Two Simple Ways to Stay Healthy This Year
Call for appointment:410-553-8240 410-553-8240
We are in the midst of cold and flu season, and when you have a chronic disease like COPD, you have a greater chance of getting sick.
But don't get discouraged. You have the power to protect yourself. Two actions greatly increase your changes of not getting sick: 1) routine vaccinations and 2) washing your hands.
Experts recommend COPD patients receive the following vaccines:
- Influenza/flu – This vaccine protects against seasonal flu, which hits people with COPD harder than most. The flu can also lead to serious complications and long hospital stays for COPD patients. When to get the vaccine: Once a year.
- Pneumococcal – This vaccine protects against pneumococcal disease, a type of infection caused by a form of streptococcus (strep) bacteria. People with COPD are more at risk of this particular bacteria, which can cause serious complications and leads to about 180,000 hospitalizations each year in the United States. When to get the vaccine: Once as an adult before 65 years of age and then two doses at age 65 or older.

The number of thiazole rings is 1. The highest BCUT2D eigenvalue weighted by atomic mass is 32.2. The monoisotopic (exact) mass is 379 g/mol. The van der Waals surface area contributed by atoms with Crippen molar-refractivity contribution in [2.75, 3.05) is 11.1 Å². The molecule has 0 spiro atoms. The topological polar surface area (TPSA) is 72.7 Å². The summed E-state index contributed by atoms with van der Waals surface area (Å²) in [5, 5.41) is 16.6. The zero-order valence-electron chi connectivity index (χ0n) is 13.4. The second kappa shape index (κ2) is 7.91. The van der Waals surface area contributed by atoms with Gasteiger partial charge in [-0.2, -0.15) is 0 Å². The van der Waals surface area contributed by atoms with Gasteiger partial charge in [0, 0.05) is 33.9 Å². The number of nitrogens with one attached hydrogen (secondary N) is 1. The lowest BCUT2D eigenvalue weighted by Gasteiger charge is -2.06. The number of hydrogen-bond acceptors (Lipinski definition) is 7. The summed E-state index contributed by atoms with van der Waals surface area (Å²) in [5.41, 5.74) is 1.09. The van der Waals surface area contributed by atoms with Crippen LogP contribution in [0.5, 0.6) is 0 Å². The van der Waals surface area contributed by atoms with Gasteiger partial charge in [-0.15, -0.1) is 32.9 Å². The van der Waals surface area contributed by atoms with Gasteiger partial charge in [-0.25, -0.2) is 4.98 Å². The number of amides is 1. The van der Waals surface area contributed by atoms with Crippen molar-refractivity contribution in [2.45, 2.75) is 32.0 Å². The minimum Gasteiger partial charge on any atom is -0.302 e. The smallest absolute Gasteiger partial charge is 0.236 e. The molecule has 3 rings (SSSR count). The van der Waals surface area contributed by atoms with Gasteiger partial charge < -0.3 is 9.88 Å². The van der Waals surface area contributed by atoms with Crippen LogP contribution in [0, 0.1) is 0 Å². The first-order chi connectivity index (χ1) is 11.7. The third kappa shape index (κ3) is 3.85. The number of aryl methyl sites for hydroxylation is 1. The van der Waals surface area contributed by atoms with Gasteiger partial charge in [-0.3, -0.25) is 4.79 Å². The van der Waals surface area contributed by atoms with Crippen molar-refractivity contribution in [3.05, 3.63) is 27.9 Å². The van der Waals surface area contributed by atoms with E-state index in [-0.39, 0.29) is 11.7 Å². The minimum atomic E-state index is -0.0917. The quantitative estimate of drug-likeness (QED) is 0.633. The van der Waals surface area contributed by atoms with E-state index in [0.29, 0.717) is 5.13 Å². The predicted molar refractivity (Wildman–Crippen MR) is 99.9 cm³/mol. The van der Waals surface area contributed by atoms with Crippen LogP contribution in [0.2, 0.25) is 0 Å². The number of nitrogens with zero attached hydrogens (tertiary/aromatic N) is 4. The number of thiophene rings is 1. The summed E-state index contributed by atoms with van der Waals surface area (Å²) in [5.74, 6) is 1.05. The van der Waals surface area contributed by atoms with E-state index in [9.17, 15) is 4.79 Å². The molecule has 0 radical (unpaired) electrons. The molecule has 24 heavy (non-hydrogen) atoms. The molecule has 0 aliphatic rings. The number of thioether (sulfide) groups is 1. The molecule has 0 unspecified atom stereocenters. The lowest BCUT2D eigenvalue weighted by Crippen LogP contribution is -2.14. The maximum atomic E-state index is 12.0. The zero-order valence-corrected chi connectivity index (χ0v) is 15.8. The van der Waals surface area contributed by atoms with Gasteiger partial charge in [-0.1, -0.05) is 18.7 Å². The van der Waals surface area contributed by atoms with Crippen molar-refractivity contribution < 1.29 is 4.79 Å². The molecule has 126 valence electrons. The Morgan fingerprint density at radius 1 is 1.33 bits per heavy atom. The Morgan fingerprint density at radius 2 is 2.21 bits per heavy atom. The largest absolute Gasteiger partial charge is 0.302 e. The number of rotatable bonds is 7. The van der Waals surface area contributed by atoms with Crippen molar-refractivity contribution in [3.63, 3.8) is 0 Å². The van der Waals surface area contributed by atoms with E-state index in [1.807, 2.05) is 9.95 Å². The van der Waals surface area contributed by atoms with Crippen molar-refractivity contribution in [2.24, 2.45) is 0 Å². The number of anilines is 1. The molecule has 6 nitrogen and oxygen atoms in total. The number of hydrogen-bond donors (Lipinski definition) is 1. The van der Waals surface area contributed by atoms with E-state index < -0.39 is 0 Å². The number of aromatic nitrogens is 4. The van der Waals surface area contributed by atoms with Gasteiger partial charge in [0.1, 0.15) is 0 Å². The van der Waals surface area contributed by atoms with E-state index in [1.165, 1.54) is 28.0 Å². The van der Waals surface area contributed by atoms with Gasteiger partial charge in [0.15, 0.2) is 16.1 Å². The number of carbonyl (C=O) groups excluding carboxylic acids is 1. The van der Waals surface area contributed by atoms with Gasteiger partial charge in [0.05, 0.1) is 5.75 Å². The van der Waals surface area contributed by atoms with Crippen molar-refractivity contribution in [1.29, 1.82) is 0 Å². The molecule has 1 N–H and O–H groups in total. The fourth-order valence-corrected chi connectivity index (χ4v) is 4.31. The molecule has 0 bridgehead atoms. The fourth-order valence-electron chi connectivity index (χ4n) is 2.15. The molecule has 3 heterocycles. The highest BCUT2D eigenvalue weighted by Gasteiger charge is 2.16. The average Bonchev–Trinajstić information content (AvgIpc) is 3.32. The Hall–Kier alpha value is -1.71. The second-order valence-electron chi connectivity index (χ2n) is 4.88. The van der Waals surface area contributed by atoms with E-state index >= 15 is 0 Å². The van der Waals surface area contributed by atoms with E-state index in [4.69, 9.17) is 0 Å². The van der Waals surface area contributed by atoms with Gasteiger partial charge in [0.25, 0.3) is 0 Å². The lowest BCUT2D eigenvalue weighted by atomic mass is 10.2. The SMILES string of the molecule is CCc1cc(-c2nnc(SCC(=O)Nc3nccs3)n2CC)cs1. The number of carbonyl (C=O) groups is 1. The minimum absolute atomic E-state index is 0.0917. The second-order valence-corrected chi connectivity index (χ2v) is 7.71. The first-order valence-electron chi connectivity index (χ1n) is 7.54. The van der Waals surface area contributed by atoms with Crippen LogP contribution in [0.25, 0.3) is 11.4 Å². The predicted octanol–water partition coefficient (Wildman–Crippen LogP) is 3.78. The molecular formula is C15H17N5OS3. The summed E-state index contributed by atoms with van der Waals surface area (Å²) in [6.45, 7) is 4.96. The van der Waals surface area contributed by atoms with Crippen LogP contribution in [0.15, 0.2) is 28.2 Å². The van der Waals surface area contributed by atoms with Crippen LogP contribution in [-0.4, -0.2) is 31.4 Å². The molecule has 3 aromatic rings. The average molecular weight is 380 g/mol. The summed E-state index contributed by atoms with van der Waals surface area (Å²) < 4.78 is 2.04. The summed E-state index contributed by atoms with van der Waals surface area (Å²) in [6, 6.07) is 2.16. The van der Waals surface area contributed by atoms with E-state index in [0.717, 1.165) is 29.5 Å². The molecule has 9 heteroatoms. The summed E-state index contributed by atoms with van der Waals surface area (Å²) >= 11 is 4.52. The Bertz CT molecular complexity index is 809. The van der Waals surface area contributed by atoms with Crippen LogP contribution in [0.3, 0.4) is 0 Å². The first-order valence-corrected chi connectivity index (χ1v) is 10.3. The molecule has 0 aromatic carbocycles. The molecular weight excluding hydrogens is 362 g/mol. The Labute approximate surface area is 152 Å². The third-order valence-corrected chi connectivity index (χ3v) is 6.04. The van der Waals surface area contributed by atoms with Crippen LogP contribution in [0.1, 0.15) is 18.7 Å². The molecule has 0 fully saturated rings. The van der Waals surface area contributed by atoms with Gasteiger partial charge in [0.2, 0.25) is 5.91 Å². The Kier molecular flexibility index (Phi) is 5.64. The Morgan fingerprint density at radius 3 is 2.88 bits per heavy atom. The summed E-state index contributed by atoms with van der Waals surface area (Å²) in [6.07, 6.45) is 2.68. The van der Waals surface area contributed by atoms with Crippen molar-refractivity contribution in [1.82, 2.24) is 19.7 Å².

- Talk with your doctor about getting your vaccinations up-to-date during your next office visit. Many vaccines are also available at area hospitals and pharmacies.
Washing your hands is one of the best and easiest ways to prevent infection and keep you healthy. Follow these five simple steps from the CDC for effective hand washing:
- Wet your hands with clean, running water (warm or cold), turn off the tap and apply soap.
- Create lather or bubbles by rubbing your hands together with soap. Be sure to get the backs of your hands, between your fingers and under your nails.
- Scrub your hands for at least 20 seconds. Need a timer? Hum the "Happy Birthday" song from beginning to end twice.
- Rinse your hands well under running water.
- Dry your hands using a clean towel (paper or one-time use towels are best, especially if you live or work with other people) or air dry them.
Washing your hands with soap and water is best but not always possible. In those cases, use an alcohol-based hand sanitizer that contains at least 60 percent alcohol. Be sure to apply the sanitizer to the palm of one hand and then rub the sanitizer over the front and back of both hands and between your fingers until your hands are dry.
When should you wash your hands? Hint: It's not just after you use the toilet. The CDC lists 10 key times to wash your hands. Also check out the CDC's video on the proper way to wash your hands.